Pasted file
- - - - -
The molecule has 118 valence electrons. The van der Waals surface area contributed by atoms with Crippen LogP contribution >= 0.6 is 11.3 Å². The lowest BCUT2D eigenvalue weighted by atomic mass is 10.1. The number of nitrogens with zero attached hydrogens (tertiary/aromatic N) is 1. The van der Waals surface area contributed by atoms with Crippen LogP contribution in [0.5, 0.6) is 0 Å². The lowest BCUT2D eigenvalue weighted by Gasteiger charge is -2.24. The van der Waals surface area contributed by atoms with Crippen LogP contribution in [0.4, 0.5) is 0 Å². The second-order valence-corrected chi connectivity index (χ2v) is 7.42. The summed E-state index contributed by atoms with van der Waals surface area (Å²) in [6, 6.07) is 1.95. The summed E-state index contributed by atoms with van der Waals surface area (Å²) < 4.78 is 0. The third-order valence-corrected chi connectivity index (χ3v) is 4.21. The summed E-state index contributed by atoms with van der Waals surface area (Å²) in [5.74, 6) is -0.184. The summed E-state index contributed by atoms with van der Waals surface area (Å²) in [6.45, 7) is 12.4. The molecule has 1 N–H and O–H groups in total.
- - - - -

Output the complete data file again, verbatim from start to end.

The molecule has 118 valence electrons. The van der Waals surface area contributed by atoms with Crippen LogP contribution >= 0.6 is 11.3 Å². The lowest BCUT2D eigenvalue weighted by atomic mass is 10.1. The number of nitrogens with zero attached hydrogens (tertiary/aromatic N) is 1. The van der Waals surface area contributed by atoms with Crippen LogP contribution in [0.5, 0.6) is 0 Å². The lowest BCUT2D eigenvalue weighted by Gasteiger charge is -2.24. The van der Waals surface area contributed by atoms with Crippen LogP contribution in [0.4, 0.5) is 0 Å². The second-order valence-corrected chi connectivity index (χ2v) is 7.42. The summed E-state index contributed by atoms with van der Waals surface area (Å²) in [6, 6.07) is 1.95. The summed E-state index contributed by atoms with van der Waals surface area (Å²) < 4.78 is 0. The third-order valence-corrected chi connectivity index (χ3v) is 4.21. The summed E-state index contributed by atoms with van der Waals surface area (Å²) in [5.74, 6) is -0.184. The summed E-state index contributed by atoms with van der Waals surface area (Å²) in [6.45, 7) is 12.4. The molecule has 1 N–H and O–H groups in total.